Work Has No Label. Women Can Thrive In TVET Trades Too.
Why The INVEST Project
- 69% of the unemployed in Ghana are young people between 15 and 34 years of age while 39% of youth are employed
- Economic opportunities in technology, services, and trades in Ghana are expected to grow by 10-12%, but there is an unmet need for demand for skilled labor.
- Women are not benefitting equally from Ghana’s economic growth. Emerging sectors with employment opportunities are largely based in urban areas.
- Little to no access to finance for TVET or other skills-building programs (e.g. apprenticeships) especially for young urban poor women.
- TVET sectors are highly informal, disorganized, and mobile which poses both challenges and opportunities for young women seeking to enter it.
The INVEST initiative will address the root causes of gender inequalities faced by young women, and engage with industry actors to create an enabling environment for young women’s access to decent work, ultimately leading to a strengthened workforce and labor market. Using an inclusive market systems approach, the project will INVEST in women, institutions, and the labor market of high-growth sectors to achieve sustainable, scalable, and transformative change.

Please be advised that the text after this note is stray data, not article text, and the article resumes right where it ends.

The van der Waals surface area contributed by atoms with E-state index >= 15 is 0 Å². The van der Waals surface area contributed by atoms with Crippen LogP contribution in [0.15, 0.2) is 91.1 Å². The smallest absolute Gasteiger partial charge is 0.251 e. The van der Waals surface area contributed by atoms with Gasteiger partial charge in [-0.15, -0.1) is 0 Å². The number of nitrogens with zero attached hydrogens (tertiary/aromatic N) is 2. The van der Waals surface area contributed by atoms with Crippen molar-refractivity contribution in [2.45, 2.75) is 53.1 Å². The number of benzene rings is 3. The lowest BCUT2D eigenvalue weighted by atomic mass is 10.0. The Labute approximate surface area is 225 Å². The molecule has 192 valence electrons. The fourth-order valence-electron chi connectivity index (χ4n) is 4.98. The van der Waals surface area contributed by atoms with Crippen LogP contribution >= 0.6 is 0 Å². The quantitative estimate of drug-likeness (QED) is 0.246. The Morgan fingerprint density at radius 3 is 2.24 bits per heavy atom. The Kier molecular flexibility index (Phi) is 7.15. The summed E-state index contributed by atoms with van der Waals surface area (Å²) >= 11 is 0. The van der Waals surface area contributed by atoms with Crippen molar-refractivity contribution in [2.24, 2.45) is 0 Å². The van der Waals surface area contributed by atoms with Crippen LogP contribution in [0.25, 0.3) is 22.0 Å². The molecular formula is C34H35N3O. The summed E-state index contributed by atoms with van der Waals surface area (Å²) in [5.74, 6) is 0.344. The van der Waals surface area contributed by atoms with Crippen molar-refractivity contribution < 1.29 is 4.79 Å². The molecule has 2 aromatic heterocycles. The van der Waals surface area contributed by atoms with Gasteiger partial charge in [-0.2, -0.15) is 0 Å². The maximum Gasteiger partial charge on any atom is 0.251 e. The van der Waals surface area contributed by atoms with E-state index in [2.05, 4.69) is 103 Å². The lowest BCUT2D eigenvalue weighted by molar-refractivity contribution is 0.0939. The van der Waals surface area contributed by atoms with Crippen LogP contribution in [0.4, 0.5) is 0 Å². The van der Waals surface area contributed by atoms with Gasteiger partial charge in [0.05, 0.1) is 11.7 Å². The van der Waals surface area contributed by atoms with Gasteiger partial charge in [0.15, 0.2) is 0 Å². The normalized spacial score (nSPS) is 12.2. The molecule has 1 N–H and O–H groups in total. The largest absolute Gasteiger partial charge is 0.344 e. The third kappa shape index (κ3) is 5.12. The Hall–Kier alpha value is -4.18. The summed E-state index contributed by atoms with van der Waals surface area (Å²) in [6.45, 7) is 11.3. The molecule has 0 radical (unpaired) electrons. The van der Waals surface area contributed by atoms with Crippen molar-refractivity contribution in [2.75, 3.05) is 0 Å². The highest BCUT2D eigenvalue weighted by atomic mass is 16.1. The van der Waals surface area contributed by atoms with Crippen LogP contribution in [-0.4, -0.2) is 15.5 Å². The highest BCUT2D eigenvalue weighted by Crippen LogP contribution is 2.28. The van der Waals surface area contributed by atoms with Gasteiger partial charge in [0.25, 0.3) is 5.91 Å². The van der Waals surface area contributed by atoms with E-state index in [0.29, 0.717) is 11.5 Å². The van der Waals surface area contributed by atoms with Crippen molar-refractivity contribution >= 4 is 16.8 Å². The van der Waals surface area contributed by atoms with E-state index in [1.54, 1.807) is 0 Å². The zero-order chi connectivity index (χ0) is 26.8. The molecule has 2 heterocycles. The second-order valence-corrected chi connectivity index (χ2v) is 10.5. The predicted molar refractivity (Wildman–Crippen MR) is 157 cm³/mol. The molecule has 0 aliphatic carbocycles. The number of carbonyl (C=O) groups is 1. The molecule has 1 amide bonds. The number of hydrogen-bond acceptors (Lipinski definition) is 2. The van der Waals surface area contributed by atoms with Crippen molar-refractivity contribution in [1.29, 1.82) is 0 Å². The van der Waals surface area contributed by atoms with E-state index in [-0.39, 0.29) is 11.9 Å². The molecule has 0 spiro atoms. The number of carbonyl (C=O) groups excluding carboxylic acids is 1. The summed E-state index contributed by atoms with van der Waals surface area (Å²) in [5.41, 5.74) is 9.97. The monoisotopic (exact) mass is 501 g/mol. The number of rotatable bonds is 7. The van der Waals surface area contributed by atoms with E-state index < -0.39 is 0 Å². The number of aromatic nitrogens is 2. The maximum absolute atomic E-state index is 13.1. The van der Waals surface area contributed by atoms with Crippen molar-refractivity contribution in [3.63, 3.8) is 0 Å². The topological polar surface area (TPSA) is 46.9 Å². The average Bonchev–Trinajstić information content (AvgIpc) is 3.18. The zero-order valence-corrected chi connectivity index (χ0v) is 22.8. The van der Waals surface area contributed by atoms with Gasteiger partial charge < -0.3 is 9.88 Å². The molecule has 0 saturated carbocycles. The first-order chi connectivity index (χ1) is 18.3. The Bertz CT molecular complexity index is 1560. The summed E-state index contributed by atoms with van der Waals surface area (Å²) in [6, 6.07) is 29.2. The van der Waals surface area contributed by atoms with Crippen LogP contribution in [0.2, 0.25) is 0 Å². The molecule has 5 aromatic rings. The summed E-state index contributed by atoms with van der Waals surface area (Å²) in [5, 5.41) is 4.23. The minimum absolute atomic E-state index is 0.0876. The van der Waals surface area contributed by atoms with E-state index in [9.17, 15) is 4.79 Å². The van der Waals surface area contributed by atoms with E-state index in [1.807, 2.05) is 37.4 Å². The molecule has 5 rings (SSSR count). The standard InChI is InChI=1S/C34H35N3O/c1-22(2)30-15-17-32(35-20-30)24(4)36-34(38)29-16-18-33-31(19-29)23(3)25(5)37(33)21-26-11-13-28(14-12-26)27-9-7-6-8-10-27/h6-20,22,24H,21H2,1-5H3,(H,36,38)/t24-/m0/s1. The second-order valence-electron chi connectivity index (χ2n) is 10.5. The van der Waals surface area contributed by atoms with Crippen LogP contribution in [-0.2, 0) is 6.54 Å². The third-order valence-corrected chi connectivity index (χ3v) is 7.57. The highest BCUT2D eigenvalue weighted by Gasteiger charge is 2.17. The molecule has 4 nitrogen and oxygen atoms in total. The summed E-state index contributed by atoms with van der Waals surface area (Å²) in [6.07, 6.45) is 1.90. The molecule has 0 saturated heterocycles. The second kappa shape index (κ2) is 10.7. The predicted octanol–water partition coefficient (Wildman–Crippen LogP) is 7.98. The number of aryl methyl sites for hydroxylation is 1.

Ensuring the best project outcomes
The INVEST initiative strives to build sustainable pathways to enhanced economic empowerment, well-being and inclusive growth for women in Ghana by supporting 5000 women to enter and thrive within high-growth, male-dominated trades.
Young women venturing into male-dominated trades will train in the options of TVET training programs below:
- Automotive Mechanic
- Automotive Electricals
- Welding & Fabrication
- Electrical Installation
- Solar Installation
- Computer hardware/ Coding/Networking
Regulators, Master Craftspersons
Strategically Distributing Efforts To Make Impact Possible!
INVEST PROJECT IMPACT
5000 Women Will Receive Support To Start Their TVET Career
Women can venture to do any trade they want to do. We believe it should not be limited to vocations and trades within the female-dominated trades. That is why we are exposing more women to viable TVET occupations.
Give A little Change A lot